Common DNA modifications occur through methylation, a chemical process that can dramatically change gene expression, which regulates the eventual production of proteins that carry out the functions of an organism. 

DNA encodes genetic information in its chemical bases: adenine, cytosine, guanine, and thymine. Methylated cytosine is the dominant DNA modification found in eukaryotes, a taxonomical classification that includes mammals, insects, worms, plants, and algae, but new papers have identified an adenine DNA methylation that also epigenetically regulates cellular function in green algae, worms, and flies.

Through epigenetics, organisms sometimes bypass the genetic code to transmit certain traits to their offspring. DNA modifications, without changing DNA sequence, carry out those transmissions.

Adenine DNA modification that epigenetically regulates cellular function in green algae discovered. Credit: Lei Chen

"The human genome is not static. It contains dynamic DNA modifications that carry key inheritable epigenetic information passed among generations of cells," said Chuan He, the John T. Wilson Distinguished Service Professor in Chemistry at University of Chicago and a Howard Hughes Medical Institute Investigator who group contributed to three Cell papers which report the presence and function of N6-methyladenine (6mA) in three organisms.

"The conservation of this modification from simple unicellular eukaryotes to vastly different worms and flies indicate its wide presence and functional roles," He said. "All three studies together uncover a potential new epigenetic mark on eukaryotic DNA. They open a new field of biology and chemical biology."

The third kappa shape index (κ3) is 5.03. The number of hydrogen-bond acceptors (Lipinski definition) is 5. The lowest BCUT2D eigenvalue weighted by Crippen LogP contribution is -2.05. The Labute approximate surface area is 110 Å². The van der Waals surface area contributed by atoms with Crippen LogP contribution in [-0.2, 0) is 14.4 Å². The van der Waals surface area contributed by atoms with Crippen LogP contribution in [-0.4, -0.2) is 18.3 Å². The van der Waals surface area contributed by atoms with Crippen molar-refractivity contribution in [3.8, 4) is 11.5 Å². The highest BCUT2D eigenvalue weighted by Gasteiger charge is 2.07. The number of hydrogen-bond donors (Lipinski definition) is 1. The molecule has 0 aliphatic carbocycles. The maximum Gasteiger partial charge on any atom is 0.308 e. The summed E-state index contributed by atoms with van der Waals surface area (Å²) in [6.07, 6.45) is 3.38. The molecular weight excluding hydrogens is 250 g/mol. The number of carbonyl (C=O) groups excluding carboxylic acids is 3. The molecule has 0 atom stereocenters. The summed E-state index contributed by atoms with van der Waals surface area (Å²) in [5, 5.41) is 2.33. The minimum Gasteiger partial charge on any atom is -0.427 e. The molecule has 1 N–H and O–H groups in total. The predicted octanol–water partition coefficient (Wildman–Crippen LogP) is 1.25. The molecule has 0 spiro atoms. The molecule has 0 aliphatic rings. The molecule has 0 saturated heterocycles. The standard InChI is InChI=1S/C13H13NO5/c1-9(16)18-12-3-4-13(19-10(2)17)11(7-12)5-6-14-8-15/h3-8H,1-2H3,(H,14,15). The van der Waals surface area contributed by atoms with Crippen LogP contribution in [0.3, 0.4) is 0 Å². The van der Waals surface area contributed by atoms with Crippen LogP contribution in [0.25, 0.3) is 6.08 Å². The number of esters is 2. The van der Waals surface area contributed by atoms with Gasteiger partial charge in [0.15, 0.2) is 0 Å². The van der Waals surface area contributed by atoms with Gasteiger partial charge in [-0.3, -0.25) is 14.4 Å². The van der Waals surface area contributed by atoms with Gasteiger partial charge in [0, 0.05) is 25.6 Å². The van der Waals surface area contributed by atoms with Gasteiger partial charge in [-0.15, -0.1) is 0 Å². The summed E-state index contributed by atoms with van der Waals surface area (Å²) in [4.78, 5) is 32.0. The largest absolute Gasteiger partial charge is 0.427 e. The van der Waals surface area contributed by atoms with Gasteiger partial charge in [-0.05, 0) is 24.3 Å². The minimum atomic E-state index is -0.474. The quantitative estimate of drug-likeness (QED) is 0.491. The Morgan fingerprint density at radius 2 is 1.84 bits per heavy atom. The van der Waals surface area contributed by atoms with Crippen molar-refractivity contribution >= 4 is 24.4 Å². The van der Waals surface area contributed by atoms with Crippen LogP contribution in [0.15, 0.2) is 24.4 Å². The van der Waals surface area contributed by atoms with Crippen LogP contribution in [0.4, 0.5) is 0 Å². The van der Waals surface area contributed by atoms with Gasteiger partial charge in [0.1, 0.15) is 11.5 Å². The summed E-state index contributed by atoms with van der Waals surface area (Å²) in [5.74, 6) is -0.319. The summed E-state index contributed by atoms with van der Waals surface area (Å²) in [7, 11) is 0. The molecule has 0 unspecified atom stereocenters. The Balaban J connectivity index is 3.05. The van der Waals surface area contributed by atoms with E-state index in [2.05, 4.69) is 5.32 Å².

Worms and flies were not previously known to contain DNA methylations. The presence of 6mA in green algae (Chlamydomonas), has been known for more than 30 years, but "No one had any idea what it does inside green algae."

In one of the Cell papers, the team unveiled the function of 6mA in Chlamydomonas, a green algae of potential use in biofuel production.

"Genes that have methylated cytosine have been associated with reduced gene expression," said Mets, who counts Chlamydomonas among his research specialties. "What's different about adenine methylation is that it is associated with more strongly expressed genes. It's a missing piece in the puzzle of regulation at the DNA modification level, and that's an exciting thing."